Surging Mortgage Rates Suppress Home Sales to Historic Lows
In a significant real estate development, U.S. mortgage rates have reached their highest point in 23 years, thereby driving home sales to their lowest levels since the subprime crisis era. Forecasts by numerous economists indicate that 2023 is anticipated to witness a decline in sales of previously owned homes to a level not observed since at least 2011. This period marked a time when the U.S. population was smaller, and the nation was still grappling with the aftermath of one of the most severe housing crises in history.
Chen Zhao, Economics Research Lead at real-estate brokerage Redfin, estimates that the total number of existing home sales for 2023 is projected to be around 4.1 million. Such a figure would represent the smallest number of sales since approximately 2008, the year when Lehman Brothers’ collapse ignited the global financial crisis. Zhao believes that sales are unlikely to experience a substantial rebound next year, with mortgage rates expected to remain elevated. This scenario paints a picture of a prolonged market slowdown.
The current housing slowdown differs significantly from the previous one, which followed the bursting of the housing bubble in the early 2000s. During that time, the U.S. economy plunged into a deep recession, leading to millions losing their homes through foreclosure. In contrast, the ongoing slowdown in home sales, which has persisted for over a year, can be attributed to rising borrowing costs, record-high home prices, and a severely limited housing inventory. Most recently, the rapid ascent of mortgage rates is discouraging all but the most determined homebuyers. According to Freddie Mac, the average rate for a 30-year fixed mortgage reached 7.57% last week. This represents a half-percentage point increase since August when rates crossed the 7% threshold for the first time in nearly a year, leading to home sales declining to their lowest point since January.
Further exacerbating the situation, the Mortgage Bankers Association reported that purchase mortgages dropped to their lowest levels since 1995, providing a clear indication that home sales will continue to face headwinds in the forthcoming months.
Historically, the housing market experiences a slowdown during the fall and winter months, often accompanied by a reduction in prices as many families refrain from moving during the school year and buyers defer their property search during the holiday season.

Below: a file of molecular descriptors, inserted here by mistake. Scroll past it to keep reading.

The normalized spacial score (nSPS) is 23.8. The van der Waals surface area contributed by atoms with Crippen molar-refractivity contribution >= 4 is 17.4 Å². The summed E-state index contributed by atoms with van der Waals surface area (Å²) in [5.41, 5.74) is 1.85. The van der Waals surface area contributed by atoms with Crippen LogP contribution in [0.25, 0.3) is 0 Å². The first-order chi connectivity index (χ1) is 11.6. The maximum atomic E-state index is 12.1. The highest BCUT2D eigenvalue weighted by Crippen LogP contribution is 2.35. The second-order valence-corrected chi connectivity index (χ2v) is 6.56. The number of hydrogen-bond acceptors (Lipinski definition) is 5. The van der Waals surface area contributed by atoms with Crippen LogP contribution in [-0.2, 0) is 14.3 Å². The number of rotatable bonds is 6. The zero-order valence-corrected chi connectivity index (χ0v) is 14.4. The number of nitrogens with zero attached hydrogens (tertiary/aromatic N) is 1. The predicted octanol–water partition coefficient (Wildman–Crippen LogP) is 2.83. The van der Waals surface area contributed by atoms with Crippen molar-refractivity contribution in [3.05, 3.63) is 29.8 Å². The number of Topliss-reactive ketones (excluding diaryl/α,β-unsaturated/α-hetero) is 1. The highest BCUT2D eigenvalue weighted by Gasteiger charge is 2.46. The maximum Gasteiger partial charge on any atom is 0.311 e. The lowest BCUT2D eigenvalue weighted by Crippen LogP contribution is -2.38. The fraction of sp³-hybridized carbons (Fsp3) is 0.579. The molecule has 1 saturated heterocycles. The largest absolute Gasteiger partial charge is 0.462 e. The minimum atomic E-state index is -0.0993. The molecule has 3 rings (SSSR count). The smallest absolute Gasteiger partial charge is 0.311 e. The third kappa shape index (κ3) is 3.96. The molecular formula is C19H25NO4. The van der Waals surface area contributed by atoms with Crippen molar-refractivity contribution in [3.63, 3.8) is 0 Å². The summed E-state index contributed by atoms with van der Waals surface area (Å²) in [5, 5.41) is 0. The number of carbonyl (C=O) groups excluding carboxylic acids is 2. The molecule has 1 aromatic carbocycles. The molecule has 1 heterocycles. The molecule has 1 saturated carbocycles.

Should full-year existing home sales ultimately fall below the anticipated level of four million, it would signify the first time since 1995, as reported by the National Association of Realtors. This shrinking housing market is expected to have ripple effects throughout the broader economy.
The consequences could compel potential homeowners to continue renting, potentially leading to a rise in rent. Higher rents contributed to an increase in U.S. consumer prices in September, posing a challenge for the Federal Reserve’s interest-rate policies should rents continue to rise. Slower home sales could also impact economic growth by limiting spending on housing-related items such as appliances and furniture, while prompting home builders to scale back new construction.
Nonetheless, it is essential to recognize that the slowdown in home sales is not uniform across all regions. Well-maintained homes in desirable neighborhoods continue to sell quickly, often exceeding the asking price. However, it is noteworthy that nearly 18% of homes listed in September had price reductions, marking the highest level since November 2022, as reported by Realtor.com.
Market conditions have indeed started to slow down, as described by Steven Fischer, a real-estate agent in Savannah, Georgia. The real estate landscape is now marked by increased open houses, price reductions, and sellers offering incentives to attract buyers.
The issue of home-buying affordability remains a central concern. As per the National Association of Realtors, home-buying affordability plummeted over the summer to the lowest level since 1985. This situation implies that in many markets, only those with higher incomes or substantial cash reserves can presently afford to buy homes. It is essential to note that while mortgage rates are on the rise, home prices are not witnessing corresponding declines. Many homeowners who bought or refinanced their homes when mortgage rates were lower are unwilling to sell, leading to a supply of homes for sale far below historical norms.
Furthermore, home builders, despite a more robust first half of the year than expected, are also experiencing a pullback. Builders have benefited from the scarcity of existing homes in the market and their ability to provide incentives that can lower buyers’ mortgage rates. However, with rates remaining at current levels, reducing the rate by a percentage point or more may not be sufficient to entice buyers.
In this scenario, home builder confidence has declined for the second consecutive month, with 32% of builders reporting price cuts in the past month, according to the National Association of Home Builders. Additionally, only 16% of consumers surveyed by Fannie Mae in September believed it was a favorable time to buy a home, matching the record low since mid-2010.
The combination of limited inventory, rising interest rates, and escalating home prices presents a formidable challenge for prospective homebuyers like Yonatan Hochstein and his wife in New Jersey. They’ve been searching for a house for approximately a year, only to find that inventory limitations, rising interest rates, and soaring home prices have made the process progressively more challenging.